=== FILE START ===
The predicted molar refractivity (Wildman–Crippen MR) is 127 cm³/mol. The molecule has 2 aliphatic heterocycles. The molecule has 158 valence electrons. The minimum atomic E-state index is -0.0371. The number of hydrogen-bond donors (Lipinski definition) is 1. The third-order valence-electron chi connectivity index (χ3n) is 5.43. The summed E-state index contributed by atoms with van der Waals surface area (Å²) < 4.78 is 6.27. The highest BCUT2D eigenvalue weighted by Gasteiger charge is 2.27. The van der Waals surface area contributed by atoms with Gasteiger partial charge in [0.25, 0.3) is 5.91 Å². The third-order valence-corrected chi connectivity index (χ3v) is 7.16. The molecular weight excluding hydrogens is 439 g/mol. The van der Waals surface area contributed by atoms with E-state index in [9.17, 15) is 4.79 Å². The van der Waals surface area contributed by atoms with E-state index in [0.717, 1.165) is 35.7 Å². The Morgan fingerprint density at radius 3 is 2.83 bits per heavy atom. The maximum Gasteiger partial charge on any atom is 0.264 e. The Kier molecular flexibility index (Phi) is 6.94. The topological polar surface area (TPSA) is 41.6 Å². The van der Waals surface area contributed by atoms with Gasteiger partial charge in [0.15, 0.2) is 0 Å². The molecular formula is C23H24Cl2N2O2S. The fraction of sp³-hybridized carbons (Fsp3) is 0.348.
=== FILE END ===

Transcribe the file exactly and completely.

The predicted molar refractivity (Wildman–Crippen MR) is 127 cm³/mol. The molecule has 2 aliphatic heterocycles. The molecule has 158 valence electrons. The minimum atomic E-state index is -0.0371. The number of hydrogen-bond donors (Lipinski definition) is 1. The third-order valence-electron chi connectivity index (χ3n) is 5.43. The summed E-state index contributed by atoms with van der Waals surface area (Å²) < 4.78 is 6.27. The highest BCUT2D eigenvalue weighted by Gasteiger charge is 2.27. The van der Waals surface area contributed by atoms with Gasteiger partial charge in [0.25, 0.3) is 5.91 Å². The third-order valence-corrected chi connectivity index (χ3v) is 7.16. The molecular weight excluding hydrogens is 439 g/mol. The van der Waals surface area contributed by atoms with E-state index in [9.17, 15) is 4.79 Å². The van der Waals surface area contributed by atoms with E-state index in [0.717, 1.165) is 35.7 Å². The Morgan fingerprint density at radius 3 is 2.83 bits per heavy atom. The maximum Gasteiger partial charge on any atom is 0.264 e. The Kier molecular flexibility index (Phi) is 6.94. The topological polar surface area (TPSA) is 41.6 Å². The van der Waals surface area contributed by atoms with Gasteiger partial charge in [0.15, 0.2) is 0 Å². The molecular formula is C23H24Cl2N2O2S. The fraction of sp³-hybridized carbons (Fsp3) is 0.348.